I also like the new LED headlight’s visual identity, although it does look rather similar to the light on the latest MV Agusta Brutale. The colour TFT dashboard offers plenty of information, and while setting it up takes some time, it’s worth it, as the character of the Monster can be transformed. Let’s go ride it then!
A smooth Monster in town
In town, the new Monster is as easygoing as any UJM (Universal Japanese Motorcycle, for the young folks). Gone are the days where you needed to train like a lumberjack to pull a clutch that was so noisy that it would wake up the neighbourhood! Even the exhaust note is a tad softer, thanks to Euro 5 regulations.
Once again, I appreciate the bike’s lightness and its narrow tank. The V-twin is relatively smooth, it can handle 50 km/h in fourth gear at approximately 2,500 rpm. The ‘Urban’ riding mode is dedicated to commuters—it smooths out the ride-by-wire throttle response and reduces power to 75 hp. In that configuration, the Monster is as easy as a beginner bike, like the Honda CB500, for instance.
One downside, though: the engine releases quite a lot of heat, which you can feel at your knees. Be warned if you ride in a dense urban environment.
A mean Monster on the road
166 kilos, 111 hp: those are great figures, and once on the open road, the Monster shows its full potential. If you love fun bikes like the Yamaha MT-09 and KTM 890 Duke R, you’ll love the new Monster.
With its low weight, responsive V-twin and natural ergonomics, you just need to look through corners, and the bike will draw the perfect line. On board, you are fully in control, and the work Ducati did to shed all sorts of mass (like the wheels) is immediately noticeable. The Monster is a kind of a Moto2 bike on the open road, with great corner entry speed. The power is more than decent, yet delivered in a reasonable way and always usable (forget the aggressiveness of the late Monster S4RS).
The new Monster is also, in its own way, very comfortable. Unlike the wooden suspension settings of some of its predecessors, the 2021 Monster feels plush even in the first few millimetres of suspension travel.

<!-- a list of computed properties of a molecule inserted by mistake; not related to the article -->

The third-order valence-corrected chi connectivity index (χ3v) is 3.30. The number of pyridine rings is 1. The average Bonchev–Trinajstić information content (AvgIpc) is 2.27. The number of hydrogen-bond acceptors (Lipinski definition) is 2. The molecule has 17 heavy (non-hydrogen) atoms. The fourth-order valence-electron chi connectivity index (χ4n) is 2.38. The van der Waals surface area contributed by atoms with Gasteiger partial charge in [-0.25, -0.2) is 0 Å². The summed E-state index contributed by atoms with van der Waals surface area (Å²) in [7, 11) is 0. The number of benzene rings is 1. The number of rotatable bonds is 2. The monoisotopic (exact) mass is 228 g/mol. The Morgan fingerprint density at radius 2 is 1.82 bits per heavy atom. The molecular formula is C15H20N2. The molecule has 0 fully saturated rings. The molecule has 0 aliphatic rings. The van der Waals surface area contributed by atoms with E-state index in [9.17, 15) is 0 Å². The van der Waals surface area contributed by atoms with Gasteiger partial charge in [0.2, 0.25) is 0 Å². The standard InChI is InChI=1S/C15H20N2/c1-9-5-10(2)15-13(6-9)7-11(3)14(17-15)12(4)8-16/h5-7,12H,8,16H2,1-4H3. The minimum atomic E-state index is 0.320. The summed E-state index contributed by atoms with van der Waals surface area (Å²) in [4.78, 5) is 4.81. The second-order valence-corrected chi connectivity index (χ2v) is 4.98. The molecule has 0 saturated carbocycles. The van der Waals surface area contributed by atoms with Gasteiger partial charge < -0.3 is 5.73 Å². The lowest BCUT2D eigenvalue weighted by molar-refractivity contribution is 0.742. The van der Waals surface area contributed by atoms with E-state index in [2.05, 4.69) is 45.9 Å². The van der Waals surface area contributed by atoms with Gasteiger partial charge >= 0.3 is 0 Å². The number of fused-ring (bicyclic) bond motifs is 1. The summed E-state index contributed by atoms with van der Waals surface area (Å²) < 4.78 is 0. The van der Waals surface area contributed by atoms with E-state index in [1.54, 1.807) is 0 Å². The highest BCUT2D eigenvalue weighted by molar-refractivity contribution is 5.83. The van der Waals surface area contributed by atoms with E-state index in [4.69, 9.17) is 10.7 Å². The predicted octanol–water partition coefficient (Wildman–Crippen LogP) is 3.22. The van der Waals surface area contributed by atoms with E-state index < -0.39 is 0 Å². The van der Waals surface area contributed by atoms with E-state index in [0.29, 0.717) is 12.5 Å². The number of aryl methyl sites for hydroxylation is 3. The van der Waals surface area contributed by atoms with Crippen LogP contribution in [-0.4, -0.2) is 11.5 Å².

I wouldn’t be surprised to see a Monster ‘SP’ coming into the range, as the current suspension settings are limited, and, in harder riding conditions, some riders might like a bit more precision. But we are talking about some speeds that start to be unreasonable on the open road—also made possible because the Pirelli Diablo Rosso III tyres deliver great confidence, and warm up very quickly. I feel the same about the Brembo radial M4.32 callipers and 320 mm discs; they have all the power and feel you need, under the control of a cornering ABS unit.
A different kind of Monster, but still a Monster
Yes, the 1993 Monster is a legend. But to be honest, its difficult carburation settings, harsh suspension, the clutch lever that gave your left arm muscle cramps and the lack of any turning circle made it an unwieldy beast. The new Monster is softer and easier—that’s a fact—but it also delivers much better performance.
Has it lost its Ducati identity? Slip into an average speed corner, get hard on the throttle, open your ears and you tell me.
Ducati Monster +
For more information on the bike that we tested in this article, click on the link below…